Fuhgeddaboudit. Save the production value, bells and whistles for your packages. All you need on a slate is your name, address, current job and contact information. No News Director ever said, "Well, she can't report a lick but sure had great production values on her slate. Let's hire her!" (Hmmmm.... I'm getting a bit redundant here.)


Why are News Directors always in a bad mood?

Well, there are a lot of factors. If the ND is already a cylon, it's inbred. If the ND has no home life or a bad one, he or she can take out those frustrations on the staff.

Then there's pressure from the GM, corporate, the beancounters who question every little expense, and the constant parade of complaints from the staff.


Why are photogs often in a bad mood?

Because they're often smarter than the reporters for whom they shoot.


It's like I have to be a CIA operative around here and sneak around in the middle of the night to make a resume tape.

Why are small market managers so paranoid about people looking for jobs?

Because they're stuck in a small market and you're getting out.


Please twitter.

Please stop asking.


Just got my first job. What's the best thing I can do?

Act like you know nothing, be a sponge, and soak up everything you can.

Oh, and carry the tripod for the photog.

Hey Grape,

I love my job but don't make any money. Should I be worried?

Nah. If you love what you do chances are you'll be successful.

Monday, November 16, 2009

Why the best person doesn't always get the job

A while back a reporter sent me a resume tape which included an anchor intro. While the reporter was very good, the anchor was awful.

I see this a lot, as people often ask me to look at their packages online, which include the anchor intros. Trust me, there are a lot of people out there without much talent, or veterans who are simply phoning it in, sitting on the anchor desks across America cashing bigger checks than you while operating on autopilot.

So, you're asking, "Why do these people have jobs that pay twice what I make?"

Ah, Grasshopper, life is not fair.

Guess what? Some of these awful people started out just like you. They might have had talent and drive. And, like everyone else out there, they actually cared when they got their first job.

You see this a lot in small and medium markets. People who realize they aren't going anywhere suddenly stop trying and their performance suffers. Or they don't have the talent to move on, and end up being "a piece of the furniture."

That doesn't mean you aren't talented or would do a better job. It just means that for whatever reason, they have a lock on the job you want.

In some cases, longevity trumps talent. We've all seen those anchors that have been in the same place for years. People who, if they had to look for another job, wouldn't get a nibble. Sometimes News Directors get comfortable with people like that; they show up every day and don't complain, and the public has grown comfortable with them, like a favorite pair of slippers.

That doesn't mean you should give up.

What it means is this: Don't let this happen to you.

And believe it or not, it can happen at a very young age.

You're at your first or second job, your resume tape is done, and you're biding time waiting for an offer. So you phone it in for just one day. One day becomes two, then three, then it becomes a habit.

And before you know it, you're in the same place for ten years.

Most of us have the capability of operating on auto-pilot. They key to avoiding this is to remember your first day on the job. On that day you were going to change the world and take the business by storm.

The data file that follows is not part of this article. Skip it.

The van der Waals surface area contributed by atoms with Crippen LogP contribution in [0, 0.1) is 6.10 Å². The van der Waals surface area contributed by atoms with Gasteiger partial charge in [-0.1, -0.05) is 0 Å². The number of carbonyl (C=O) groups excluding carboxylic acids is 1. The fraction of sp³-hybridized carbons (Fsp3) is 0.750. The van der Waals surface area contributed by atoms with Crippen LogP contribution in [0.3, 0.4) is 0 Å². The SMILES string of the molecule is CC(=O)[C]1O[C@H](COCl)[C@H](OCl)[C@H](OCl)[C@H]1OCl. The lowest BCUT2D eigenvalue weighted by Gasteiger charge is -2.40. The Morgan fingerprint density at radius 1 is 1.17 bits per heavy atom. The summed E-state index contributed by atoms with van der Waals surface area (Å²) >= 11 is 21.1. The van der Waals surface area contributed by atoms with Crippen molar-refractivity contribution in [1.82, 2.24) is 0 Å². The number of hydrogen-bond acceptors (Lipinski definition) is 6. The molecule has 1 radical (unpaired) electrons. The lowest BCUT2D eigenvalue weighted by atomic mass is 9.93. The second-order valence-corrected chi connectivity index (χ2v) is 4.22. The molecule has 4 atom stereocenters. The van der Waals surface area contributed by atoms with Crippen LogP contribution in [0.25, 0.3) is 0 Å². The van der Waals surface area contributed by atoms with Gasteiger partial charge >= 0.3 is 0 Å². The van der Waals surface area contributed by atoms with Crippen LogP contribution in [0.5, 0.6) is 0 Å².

The only way to actually do it, is to keep that attitude every single day.

Friday, November 13, 2009

November, 1963: The best examples of nat sound carrying a story

I've been reading Joe McGinniss' terrific book on Teddy Kennedy (The Last Brother) and it brought back memories of JFK's assassination. Those few days are widely regarded as the turning point for television news; when America turned on the TV for big news instead of the radio.

So lately I've been watching some of the vintage coverage of those days online, and it's amazing how much television news has changed. The most obvious difference is that these days anchors just don't know when to shut up and let the pictures and the sound carry the story.

Talk to anyone who lived through that period and ask about JFK's funeral. Ask what sound comes to mind.

It's the unmistakable rat-a-tat of the drums during the funeral procession. I can hear it like it was yesterday, like a song stuck in your head for a lifetime.

And it was nice that the anchors of that day knew enough to say very little, because they didn't have to. They were as quiet as America's living rooms. That was the definition of viewers being riveted, not something regarding a silly hoax involving a balloon.

Riveted, and no one on an anchor desk had to say a word.

I encourage those of you not old enough to have lived through this to spend some time watching the coverage of those four days in November, 1963. It's all easily accessible online. Pay attention to the lack of sensationalism, to the way the pictures and sound were more powerful than anything an anchor could say.

There are three parts to every story: words, pictures and sound. Many times the latter two are enough.

Thursday, November 12, 2009

Sometimes the biggest story you've covered is way too common for your resume tape

I noticed it right after Hurricane Katrina. Resume tapes started leading off with Katrina packages, even from faraway places that didn't get a drop of rain. Most focused on relocated victims. Each package had a tearful story of a lost home and file tape of the storm for B-roll.

As far as resume tapes go, those stories were a big yawn.

Why? Sure, Katrina was a huge story. But if everyone is doing the same thing, what's the big deal? Most of those out of market Katrina stories took absolutely no reporting skills. Setting up an interview and using network file tape is not exactly challenging. If everyone's got the same b-roll and the same story, I'm gonna hit the eject button.